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Major property developer refused planning permission for over 300 homes in South Dublin

An Bord Pleanála rejected the application by Cairn Homes Properties to develop the scheme of 305 new housing units in Carrickmines.

ONE OF THE country’s largest property developers has been refused planning permission for its proposal to build over 300 new homes in south Dublin due to its excessive height and density as well as a lack of road infrastructure.

An Bord Pleanála rejected the application by Cairn Homes Properties to develop the scheme of 305 new housing units consisting of 289 build-to-rent apartments and 16 houses as well as a creche at Ashwood Farm, Glenamuck Road South, Carrickmines, Co Dublin.

The apartments were to be constructed in five blocks ranging from six to seven storeys in height over basement which also contained a gym, co-working space, meeting room, café and residents’ lounge.

The scheme also included plans for 16 build-to-sell, three-storey, five-bedroom houses on a 2.81-hecatre greenfield site.

Cairn Homes Properties had applied for planning permission under the fast-track process for strategic housing developments that removed the requirement for developers to first lodge an application with a local authority.

In its ruling, An Bord Pleanála said the proposed development had a density of 109 housing units per hectare which was contrary to the recommended level of 35-55 units per hectare set out in the Kiltiernan-Glenamuck Local Area Plan (LAP).

Given the limited availability of services for the site and the established character of the area, the board said the plans by Cairn Homes would represent a material contravention of the council’s policy objective for the site.

The board also refused planning permission for the project on grounds that the site was not identified as one where buildings of over four storeys would be encouraged under the building height strategy contained in the Dún Laoghaire-Rathdown Development Plan 2022-2028.

It pointed out that the LAP indicated that only development up to five storeys in height would be acceptable in the area.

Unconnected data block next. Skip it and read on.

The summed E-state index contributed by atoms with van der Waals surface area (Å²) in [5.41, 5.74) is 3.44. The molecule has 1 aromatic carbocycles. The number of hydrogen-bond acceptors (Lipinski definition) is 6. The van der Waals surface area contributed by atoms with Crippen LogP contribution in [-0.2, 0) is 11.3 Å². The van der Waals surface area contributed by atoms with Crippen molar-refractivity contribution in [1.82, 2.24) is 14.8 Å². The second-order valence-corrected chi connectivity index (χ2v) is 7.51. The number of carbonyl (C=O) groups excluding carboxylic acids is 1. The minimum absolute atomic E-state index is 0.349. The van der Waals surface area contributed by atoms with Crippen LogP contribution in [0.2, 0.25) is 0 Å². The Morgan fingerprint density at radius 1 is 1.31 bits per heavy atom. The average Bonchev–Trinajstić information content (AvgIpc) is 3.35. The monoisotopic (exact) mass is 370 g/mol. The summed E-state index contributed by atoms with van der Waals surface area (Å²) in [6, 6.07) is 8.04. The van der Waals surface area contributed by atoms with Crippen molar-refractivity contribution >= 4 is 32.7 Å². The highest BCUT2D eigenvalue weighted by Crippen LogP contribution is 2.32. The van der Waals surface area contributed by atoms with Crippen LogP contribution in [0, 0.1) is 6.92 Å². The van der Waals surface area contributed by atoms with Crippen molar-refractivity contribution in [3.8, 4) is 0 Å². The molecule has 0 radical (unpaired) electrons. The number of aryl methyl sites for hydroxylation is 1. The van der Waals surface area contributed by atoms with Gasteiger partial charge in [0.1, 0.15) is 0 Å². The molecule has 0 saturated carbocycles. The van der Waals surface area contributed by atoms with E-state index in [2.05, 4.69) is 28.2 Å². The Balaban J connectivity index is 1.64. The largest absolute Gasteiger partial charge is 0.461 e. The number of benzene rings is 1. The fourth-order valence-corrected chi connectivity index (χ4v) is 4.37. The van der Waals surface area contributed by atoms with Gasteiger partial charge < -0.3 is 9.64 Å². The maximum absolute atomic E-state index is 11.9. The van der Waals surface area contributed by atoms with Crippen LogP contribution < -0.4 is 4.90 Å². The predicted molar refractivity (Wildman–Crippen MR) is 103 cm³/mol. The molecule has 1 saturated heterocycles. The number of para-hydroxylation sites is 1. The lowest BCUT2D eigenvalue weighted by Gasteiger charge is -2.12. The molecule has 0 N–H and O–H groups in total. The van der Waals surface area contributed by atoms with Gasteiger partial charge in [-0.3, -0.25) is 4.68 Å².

The board said the proposed housing scheme would be out of character for the area and would have a negative impact on local visual amenities.

It also ruled that the development was premature on the basis that there was a need for road improvements in the area under the LAP which indicated new housing schemes should be introduced on a phased basis.

The board pointed out that approximately 1,300 units had already been approved to date, while the LAP stated the development of more than 700 units should only go ahead once a new distributor road scheme for the Glenamuck area was fully completed.

In addition, the board ruled that the development did not provide for “a suitable high quality of urban design.”

Dún Laoghaire-Rathdown County Council had also recommended that planning permission for the development should be refused on similar grounds to An Bord Pleanála including that it was premature pending road improvements in the area.

The council also noted it was proposing a build-to-rent scheme in an area with poor public transport.

Although not listed as reasons for refusal, the council also criticised the lack of bulky storage spaces, a shortfall in car parking spaces, poor bicycle parking and potential road traffic noise.

In its planning application, consultants for Cairn Homes claimed the proposed development was “largely consistent” with all the relevant policies and planning objectives.

The developer claimed the proposed density was informed by the existing and emerging character of the area and the development would “result in consolidation and the creation of a sustainable and vibrant residential community”.

Seán McCárthaigh
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